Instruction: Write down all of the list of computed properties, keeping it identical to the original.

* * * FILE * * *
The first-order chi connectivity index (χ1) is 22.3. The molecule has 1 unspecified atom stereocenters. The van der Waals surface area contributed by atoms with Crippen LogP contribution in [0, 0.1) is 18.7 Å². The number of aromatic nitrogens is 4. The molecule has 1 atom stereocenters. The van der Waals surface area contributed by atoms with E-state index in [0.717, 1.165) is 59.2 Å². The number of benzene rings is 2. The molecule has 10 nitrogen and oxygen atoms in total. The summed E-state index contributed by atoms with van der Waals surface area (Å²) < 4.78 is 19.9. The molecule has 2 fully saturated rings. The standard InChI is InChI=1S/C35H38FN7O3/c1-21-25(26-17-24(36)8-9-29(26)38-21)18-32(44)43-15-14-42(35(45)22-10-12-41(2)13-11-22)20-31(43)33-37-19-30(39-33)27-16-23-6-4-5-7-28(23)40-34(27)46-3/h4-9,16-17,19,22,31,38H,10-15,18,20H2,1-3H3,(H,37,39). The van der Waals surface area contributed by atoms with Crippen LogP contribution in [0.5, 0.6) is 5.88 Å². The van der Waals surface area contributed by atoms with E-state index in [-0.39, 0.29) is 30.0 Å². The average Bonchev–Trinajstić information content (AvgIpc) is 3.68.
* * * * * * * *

The first-order chi connectivity index (χ1) is 22.3. The molecule has 1 unspecified atom stereocenters. The van der Waals surface area contributed by atoms with Crippen LogP contribution in [0, 0.1) is 18.7 Å². The number of aromatic nitrogens is 4. The molecule has 1 atom stereocenters. The van der Waals surface area contributed by atoms with E-state index in [0.717, 1.165) is 59.2 Å². The number of benzene rings is 2. The molecule has 10 nitrogen and oxygen atoms in total. The summed E-state index contributed by atoms with van der Waals surface area (Å²) < 4.78 is 19.9. The molecule has 2 fully saturated rings. The standard InChI is InChI=1S/C35H38FN7O3/c1-21-25(26-17-24(36)8-9-29(26)38-21)18-32(44)43-15-14-42(35(45)22-10-12-41(2)13-11-22)20-31(43)33-37-19-30(39-33)27-16-23-6-4-5-7-28(23)40-34(27)46-3/h4-9,16-17,19,22,31,38H,10-15,18,20H2,1-3H3,(H,37,39). The van der Waals surface area contributed by atoms with Crippen LogP contribution in [0.5, 0.6) is 5.88 Å². The van der Waals surface area contributed by atoms with E-state index in [-0.39, 0.29) is 30.0 Å². The average Bonchev–Trinajstić information content (AvgIpc) is 3.68.